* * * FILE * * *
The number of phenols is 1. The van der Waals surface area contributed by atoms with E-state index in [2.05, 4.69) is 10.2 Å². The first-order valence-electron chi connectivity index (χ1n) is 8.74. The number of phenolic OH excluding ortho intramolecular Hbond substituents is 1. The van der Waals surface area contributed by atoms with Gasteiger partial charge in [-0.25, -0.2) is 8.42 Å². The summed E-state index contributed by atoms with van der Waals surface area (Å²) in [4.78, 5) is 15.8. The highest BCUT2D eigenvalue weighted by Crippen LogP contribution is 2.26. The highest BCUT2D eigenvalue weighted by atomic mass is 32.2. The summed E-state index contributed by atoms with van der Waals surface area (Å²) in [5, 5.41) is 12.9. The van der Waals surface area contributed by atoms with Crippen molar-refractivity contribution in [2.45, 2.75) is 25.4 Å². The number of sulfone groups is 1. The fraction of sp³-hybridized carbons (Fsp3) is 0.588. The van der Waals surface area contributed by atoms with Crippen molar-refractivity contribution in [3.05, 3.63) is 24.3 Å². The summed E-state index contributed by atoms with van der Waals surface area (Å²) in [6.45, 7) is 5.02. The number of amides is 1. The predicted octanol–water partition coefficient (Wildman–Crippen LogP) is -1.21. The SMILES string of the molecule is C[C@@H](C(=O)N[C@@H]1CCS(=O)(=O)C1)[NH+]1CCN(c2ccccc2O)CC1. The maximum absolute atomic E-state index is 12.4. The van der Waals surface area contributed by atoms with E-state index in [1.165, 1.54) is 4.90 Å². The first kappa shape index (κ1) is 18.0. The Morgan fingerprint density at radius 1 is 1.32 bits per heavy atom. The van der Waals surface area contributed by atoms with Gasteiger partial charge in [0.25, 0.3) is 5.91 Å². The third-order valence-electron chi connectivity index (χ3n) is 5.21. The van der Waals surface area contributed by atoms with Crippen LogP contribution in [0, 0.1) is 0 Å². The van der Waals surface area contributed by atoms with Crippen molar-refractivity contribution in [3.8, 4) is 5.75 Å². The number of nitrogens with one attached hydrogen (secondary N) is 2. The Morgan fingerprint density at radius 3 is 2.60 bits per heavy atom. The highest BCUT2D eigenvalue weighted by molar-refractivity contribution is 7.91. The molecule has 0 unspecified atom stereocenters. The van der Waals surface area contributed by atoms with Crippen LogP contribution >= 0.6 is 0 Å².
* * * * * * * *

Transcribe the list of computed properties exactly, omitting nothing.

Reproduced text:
The number of phenols is 1. The van der Waals surface area contributed by atoms with E-state index in [2.05, 4.69) is 10.2 Å². The first-order valence-electron chi connectivity index (χ1n) is 8.74. The number of phenolic OH excluding ortho intramolecular Hbond substituents is 1. The van der Waals surface area contributed by atoms with Gasteiger partial charge in [-0.25, -0.2) is 8.42 Å². The summed E-state index contributed by atoms with van der Waals surface area (Å²) in [4.78, 5) is 15.8. The highest BCUT2D eigenvalue weighted by Crippen LogP contribution is 2.26. The highest BCUT2D eigenvalue weighted by atomic mass is 32.2. The summed E-state index contributed by atoms with van der Waals surface area (Å²) in [5, 5.41) is 12.9. The van der Waals surface area contributed by atoms with Crippen molar-refractivity contribution in [2.45, 2.75) is 25.4 Å². The number of sulfone groups is 1. The fraction of sp³-hybridized carbons (Fsp3) is 0.588. The van der Waals surface area contributed by atoms with Crippen molar-refractivity contribution in [3.05, 3.63) is 24.3 Å². The summed E-state index contributed by atoms with van der Waals surface area (Å²) in [6.45, 7) is 5.02. The number of amides is 1. The predicted octanol–water partition coefficient (Wildman–Crippen LogP) is -1.21. The SMILES string of the molecule is C[C@@H](C(=O)N[C@@H]1CCS(=O)(=O)C1)[NH+]1CCN(c2ccccc2O)CC1. The maximum absolute atomic E-state index is 12.4. The van der Waals surface area contributed by atoms with E-state index in [1.165, 1.54) is 4.90 Å². The first kappa shape index (κ1) is 18.0. The Morgan fingerprint density at radius 1 is 1.32 bits per heavy atom. The van der Waals surface area contributed by atoms with Gasteiger partial charge in [0.25, 0.3) is 5.91 Å². The third-order valence-electron chi connectivity index (χ3n) is 5.21. The van der Waals surface area contributed by atoms with Crippen LogP contribution in [0, 0.1) is 0 Å². The van der Waals surface area contributed by atoms with Crippen molar-refractivity contribution in [3.8, 4) is 5.75 Å². The number of nitrogens with one attached hydrogen (secondary N) is 2. The Morgan fingerprint density at radius 3 is 2.60 bits per heavy atom. The highest BCUT2D eigenvalue weighted by molar-refractivity contribution is 7.91. The molecule has 0 unspecified atom stereocenters. The van der Waals surface area contributed by atoms with Crippen LogP contribution >= 0.6 is 0 Å².